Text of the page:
U.K. police communications go digital

A new digital radio system has been deployed by nearly all police forces in England, Scotland and Wales within the last 12 months in what is being touted as a major advance in law enforcement communications in the United Kingdom.

The Airwaves national digital radio system has achieved most of its target rollout goals and is now operational for more than 150,000 officers, according to a recent report from the Police Information Technology Organisation, which advises the UK government on law enforcement technologies. The digital radio replaces existing analog systems.

However, the Airwaves service has not yet been extended to the London Underground subway system and failed to meet a target date of December 2005 for doing so. Now the deployment is likely to be achieved by September, the report said.

The lack of adequate radio communications in the subway following the terrorist bombing attacks of July 2005 has been cited as problematic in several reports on the tragedy.

The organization reports that police officers may now use the Airwaves system to conduct standard checks on the Police National Computer system without needing to speak to a dispatcher. This reduces bottlenecks and increases access to the information, the report said.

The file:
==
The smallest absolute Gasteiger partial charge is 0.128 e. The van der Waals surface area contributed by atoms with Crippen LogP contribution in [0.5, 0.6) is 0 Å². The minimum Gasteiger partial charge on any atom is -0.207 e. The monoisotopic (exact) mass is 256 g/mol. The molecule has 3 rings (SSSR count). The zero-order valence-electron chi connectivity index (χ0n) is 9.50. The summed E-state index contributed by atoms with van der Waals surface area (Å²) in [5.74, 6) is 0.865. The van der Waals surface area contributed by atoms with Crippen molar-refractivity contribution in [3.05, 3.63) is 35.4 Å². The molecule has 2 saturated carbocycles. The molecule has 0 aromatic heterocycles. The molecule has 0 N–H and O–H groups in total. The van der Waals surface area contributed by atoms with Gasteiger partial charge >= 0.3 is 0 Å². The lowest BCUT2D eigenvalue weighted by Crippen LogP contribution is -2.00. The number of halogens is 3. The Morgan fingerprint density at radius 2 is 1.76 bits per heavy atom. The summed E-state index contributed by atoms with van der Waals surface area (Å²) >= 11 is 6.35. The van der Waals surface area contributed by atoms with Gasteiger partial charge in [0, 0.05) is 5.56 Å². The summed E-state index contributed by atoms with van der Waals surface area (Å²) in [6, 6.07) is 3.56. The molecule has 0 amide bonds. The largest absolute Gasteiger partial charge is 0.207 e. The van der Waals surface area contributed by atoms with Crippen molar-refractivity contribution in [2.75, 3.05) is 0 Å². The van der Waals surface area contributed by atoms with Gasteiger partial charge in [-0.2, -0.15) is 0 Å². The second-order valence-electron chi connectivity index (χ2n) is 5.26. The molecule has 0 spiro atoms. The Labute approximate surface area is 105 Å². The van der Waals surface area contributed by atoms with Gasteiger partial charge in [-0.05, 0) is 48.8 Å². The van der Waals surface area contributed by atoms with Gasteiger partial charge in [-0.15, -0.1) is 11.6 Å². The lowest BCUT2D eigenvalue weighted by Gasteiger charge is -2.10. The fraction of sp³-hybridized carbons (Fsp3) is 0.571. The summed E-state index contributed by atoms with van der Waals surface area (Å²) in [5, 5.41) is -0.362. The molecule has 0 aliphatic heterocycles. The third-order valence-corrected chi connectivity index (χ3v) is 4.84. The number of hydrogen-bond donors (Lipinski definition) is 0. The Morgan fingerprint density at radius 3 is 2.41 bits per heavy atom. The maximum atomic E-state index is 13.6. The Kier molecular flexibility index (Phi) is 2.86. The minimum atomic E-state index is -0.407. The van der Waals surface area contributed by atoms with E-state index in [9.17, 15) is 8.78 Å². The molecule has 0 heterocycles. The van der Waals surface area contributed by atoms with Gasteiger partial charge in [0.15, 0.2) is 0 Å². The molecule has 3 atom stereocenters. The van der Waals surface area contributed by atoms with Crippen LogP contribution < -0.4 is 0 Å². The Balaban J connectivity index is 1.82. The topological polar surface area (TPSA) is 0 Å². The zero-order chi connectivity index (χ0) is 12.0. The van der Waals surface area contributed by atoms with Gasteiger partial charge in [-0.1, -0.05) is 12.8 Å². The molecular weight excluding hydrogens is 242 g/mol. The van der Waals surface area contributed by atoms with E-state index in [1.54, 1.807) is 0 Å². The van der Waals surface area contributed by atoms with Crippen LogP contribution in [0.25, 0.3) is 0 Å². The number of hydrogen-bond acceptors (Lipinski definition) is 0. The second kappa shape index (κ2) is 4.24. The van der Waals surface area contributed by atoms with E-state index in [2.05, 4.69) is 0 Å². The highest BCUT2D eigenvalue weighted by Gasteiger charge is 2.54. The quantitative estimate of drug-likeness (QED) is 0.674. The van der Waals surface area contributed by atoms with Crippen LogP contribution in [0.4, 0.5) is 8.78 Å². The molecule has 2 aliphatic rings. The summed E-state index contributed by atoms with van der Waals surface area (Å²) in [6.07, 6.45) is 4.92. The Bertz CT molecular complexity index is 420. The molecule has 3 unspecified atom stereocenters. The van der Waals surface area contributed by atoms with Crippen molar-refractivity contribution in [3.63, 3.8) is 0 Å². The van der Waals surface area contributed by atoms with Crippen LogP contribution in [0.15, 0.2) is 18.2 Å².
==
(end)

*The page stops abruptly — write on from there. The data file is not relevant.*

Furthermore, police in some regions are using Airwaves to receive tailored briefing information. The briefings are usually conducted in the police stations at the start of a shift, but are often missed due to heavy workloads. Using Airwaves, officers can access the briefings on their intranet. "It takes 15 to 30 seconds to retrieve the information, which can include intelligence and images," the group's report said.

In other progress, U.K. police also recently launched a palm print identification system. In the first two months of palm searching, 1,350 identifications were made, the report said. The National Palm database now has 1.8 million entries.

In addition, the Police IT Organisation has been working on developing facial recognition and imaging standards to create the National Video Identification service, which will standardize video images to be used in criminal line-ups. Agreements for establishing the service are expected to be in place by April 2007.

Also in development are operational requirements for a Facial Image National Database.

About the Author

Alice Lipowicz is a staff writer covering government 2.0, homeland security and other IT policies for Federal Computer Week.

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